What I most wish they would listen to is Johannes O.’s clear exposition of scripture on the equality of women and men from creation, and that it was the fall of mankind that led to the subsequent insubordination of women under men, not God’s original or perpetual plan. As Jesus himself said, “It was not so from the beginning.” As I recently read Oecolampadius’s exposition on Genesis in preparation for a recent trip to Basel, my eyes were again opened to the obvious that I had overlooked before.

Genesis 1:26
“Then God said, “Let us make man in our image, according to our likeness;
and let them rule…”

Johannes O. here disagrees with Paul, who wrote that man was in the image of God, not woman (1 Corinthians 11). “And let THEM rule…. Still we read here that God also created the female with the male. Granted that he (male) was superior after she had sinned, nevertheless she was created in equal dignity with the man. Just as even now man and wife are one in Christ, neither is this (first) woman inferior to the man.”[4]

“Furthermore, Adam, that is the human being, has a collective signification, whence it is said in the plural “let THEM rule,” and not “let him rule.”[5]

Genesis 1:27
“Thus God created the human being in his own image, in the image of God he created him,
male and female he created them.”

“You see, Moses repeatedly mentions this highest dignity of humankind, no doubt in order to impress it deeply on our minds…But that you know that the female was not excluded from this dignity, he adds: “male and female.” So also in Christ there is neither male nor female. Therefore until Eve had sinned the dignity of Adam and Eve was equal.”[6]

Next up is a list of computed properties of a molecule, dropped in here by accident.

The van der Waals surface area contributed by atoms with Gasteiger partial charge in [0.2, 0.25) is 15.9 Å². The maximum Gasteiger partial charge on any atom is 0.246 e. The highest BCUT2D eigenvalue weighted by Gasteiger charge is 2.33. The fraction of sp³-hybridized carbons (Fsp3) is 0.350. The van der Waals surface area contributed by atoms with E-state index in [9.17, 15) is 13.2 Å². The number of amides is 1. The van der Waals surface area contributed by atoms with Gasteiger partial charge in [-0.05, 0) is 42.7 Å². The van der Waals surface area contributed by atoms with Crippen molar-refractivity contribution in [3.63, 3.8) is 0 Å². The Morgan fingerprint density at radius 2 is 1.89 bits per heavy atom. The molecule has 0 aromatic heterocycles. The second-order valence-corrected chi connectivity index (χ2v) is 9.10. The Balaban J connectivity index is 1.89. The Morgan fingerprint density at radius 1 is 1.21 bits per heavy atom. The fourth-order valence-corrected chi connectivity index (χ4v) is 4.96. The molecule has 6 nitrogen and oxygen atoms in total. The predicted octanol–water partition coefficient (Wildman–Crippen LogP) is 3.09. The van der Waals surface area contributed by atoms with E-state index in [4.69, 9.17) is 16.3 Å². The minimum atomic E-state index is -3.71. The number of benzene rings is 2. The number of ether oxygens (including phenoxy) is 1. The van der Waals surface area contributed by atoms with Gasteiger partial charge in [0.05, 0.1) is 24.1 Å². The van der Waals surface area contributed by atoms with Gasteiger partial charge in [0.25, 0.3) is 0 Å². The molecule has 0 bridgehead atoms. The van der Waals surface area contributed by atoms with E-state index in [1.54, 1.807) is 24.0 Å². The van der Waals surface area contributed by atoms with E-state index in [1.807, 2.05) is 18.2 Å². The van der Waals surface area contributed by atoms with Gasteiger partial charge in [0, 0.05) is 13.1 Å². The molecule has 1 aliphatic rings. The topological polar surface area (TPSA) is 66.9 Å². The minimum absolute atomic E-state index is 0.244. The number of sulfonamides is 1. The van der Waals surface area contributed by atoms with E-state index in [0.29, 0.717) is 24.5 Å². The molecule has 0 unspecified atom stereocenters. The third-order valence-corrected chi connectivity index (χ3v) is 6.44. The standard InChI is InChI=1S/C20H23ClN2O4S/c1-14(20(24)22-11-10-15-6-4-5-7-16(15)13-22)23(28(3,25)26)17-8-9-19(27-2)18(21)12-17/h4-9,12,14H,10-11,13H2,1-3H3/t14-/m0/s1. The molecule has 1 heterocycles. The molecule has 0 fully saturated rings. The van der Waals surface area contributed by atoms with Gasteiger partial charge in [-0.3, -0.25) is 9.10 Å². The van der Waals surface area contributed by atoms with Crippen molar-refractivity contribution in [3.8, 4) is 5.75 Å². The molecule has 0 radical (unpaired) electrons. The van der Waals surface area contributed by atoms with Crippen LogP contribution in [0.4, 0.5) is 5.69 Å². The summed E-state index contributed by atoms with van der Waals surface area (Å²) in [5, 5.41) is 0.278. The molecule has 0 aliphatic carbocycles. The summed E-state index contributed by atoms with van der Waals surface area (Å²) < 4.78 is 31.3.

“Eve was created in the beginning and was not in any way inferior to Adam, for she too had been given the divine Spirit and also made in the image of God.”[7] 

“Eve was made in paradise, Adam outside… God was not obliged, however, on account of the later negligence of Eve to omit mention of her many other good qualities.”[8]


Post-fall, the subordination of women to men is a historical and present reality of the reign of sin. But in the Kingdom of God, as it was in the Land of Eden, the equality of men and women will be restored. Women have been “deemed” in many ages and many cultures and many religions as inferior to men, but in the church of Christ women as well as men are “re-deemed.” Re-deemed, how I love to proclaim it, re-deemed by the blood of the Lamb, re-deemed by His infinite mercy, His equal children forever we are.

Johannes O. decided to practice what he preached, and gave up the celibacy of his former clericalism and, at the age of 46, married. His wife had the surname of “rose petal”[9] and became an outstanding woman in the Reformation even after his death at age 49. They had three children, named Eusebius (“Goodness”), Irene (“Peace”) and Aletheia (“Truth”). Adventism needs all three for our children, especially for our girls. And we need to get back to a Biblical doctrine of male and female equality and dignity as clearly taught from creation. Not “let HIM rule,” but “let THEM rule” is God’s eternal before-the-fall plan.

Wibrandis Rosenblatt
Johannes Oecolampadius’ wife
Wilbrandis Rosenblatt (Wikipedia illustration).




[1] https://ordinationtruth.com/category/headship/

[2] Johannes Oecolampadius, An Exposition of Genesis (translated by Mickey L. Mattox) Milwaukee: Marquette University Press, 2013), 39-41.

[3] Diane Poythress, Reformer of Basel, (Grand Rapids: Reformation Heritage Books, 2011), 42.

[4] Oecolampadius, An Exposition of Genesis, 95.

[5] Oecolampadius, An Exposition of Genesis, 103.

[6] Oecolampadius, An Exposition of Genesis, 105.

[7] Oecolampadius, An Exposition of Genesis, 141.

[8] Oecolampadius, An Exposition of Genesis, 143.

[9] Wibrandis Rosenblatt, a 24-year-old widow with one child.